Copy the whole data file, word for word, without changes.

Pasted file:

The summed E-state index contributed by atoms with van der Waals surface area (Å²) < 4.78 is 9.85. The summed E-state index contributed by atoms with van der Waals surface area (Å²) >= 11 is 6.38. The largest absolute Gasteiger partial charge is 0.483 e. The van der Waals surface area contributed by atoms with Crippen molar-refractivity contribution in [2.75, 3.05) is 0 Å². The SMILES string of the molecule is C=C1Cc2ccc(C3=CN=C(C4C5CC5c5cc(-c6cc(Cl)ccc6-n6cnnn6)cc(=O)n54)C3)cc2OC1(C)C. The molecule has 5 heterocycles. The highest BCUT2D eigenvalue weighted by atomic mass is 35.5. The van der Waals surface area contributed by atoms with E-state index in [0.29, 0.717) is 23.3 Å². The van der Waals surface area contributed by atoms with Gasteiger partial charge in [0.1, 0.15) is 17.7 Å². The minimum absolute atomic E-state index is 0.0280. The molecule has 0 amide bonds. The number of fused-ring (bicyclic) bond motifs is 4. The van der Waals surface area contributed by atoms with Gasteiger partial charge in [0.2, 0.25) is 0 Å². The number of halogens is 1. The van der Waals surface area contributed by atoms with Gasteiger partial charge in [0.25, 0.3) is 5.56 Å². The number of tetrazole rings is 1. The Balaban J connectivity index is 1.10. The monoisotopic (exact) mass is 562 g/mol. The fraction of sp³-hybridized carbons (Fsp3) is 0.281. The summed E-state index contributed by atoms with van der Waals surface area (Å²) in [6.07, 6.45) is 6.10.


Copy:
The summed E-state index contributed by atoms with van der Waals surface area (Å²) < 4.78 is 9.85. The summed E-state index contributed by atoms with van der Waals surface area (Å²) >= 11 is 6.38. The largest absolute Gasteiger partial charge is 0.483 e. The van der Waals surface area contributed by atoms with Crippen molar-refractivity contribution in [2.75, 3.05) is 0 Å². The SMILES string of the molecule is C=C1Cc2ccc(C3=CN=C(C4C5CC5c5cc(-c6cc(Cl)ccc6-n6cnnn6)cc(=O)n54)C3)cc2OC1(C)C. The molecule has 5 heterocycles. The highest BCUT2D eigenvalue weighted by atomic mass is 35.5. The van der Waals surface area contributed by atoms with E-state index in [0.29, 0.717) is 23.3 Å². The van der Waals surface area contributed by atoms with Gasteiger partial charge in [0.1, 0.15) is 17.7 Å². The minimum absolute atomic E-state index is 0.0280. The molecule has 0 amide bonds. The number of fused-ring (bicyclic) bond motifs is 4. The van der Waals surface area contributed by atoms with Gasteiger partial charge in [0.2, 0.25) is 0 Å². The number of halogens is 1. The van der Waals surface area contributed by atoms with Gasteiger partial charge in [0.25, 0.3) is 5.56 Å². The number of tetrazole rings is 1. The Balaban J connectivity index is 1.10. The monoisotopic (exact) mass is 562 g/mol. The fraction of sp³-hybridized carbons (Fsp3) is 0.281. The summed E-state index contributed by atoms with van der Waals surface area (Å²) in [6.07, 6.45) is 6.10.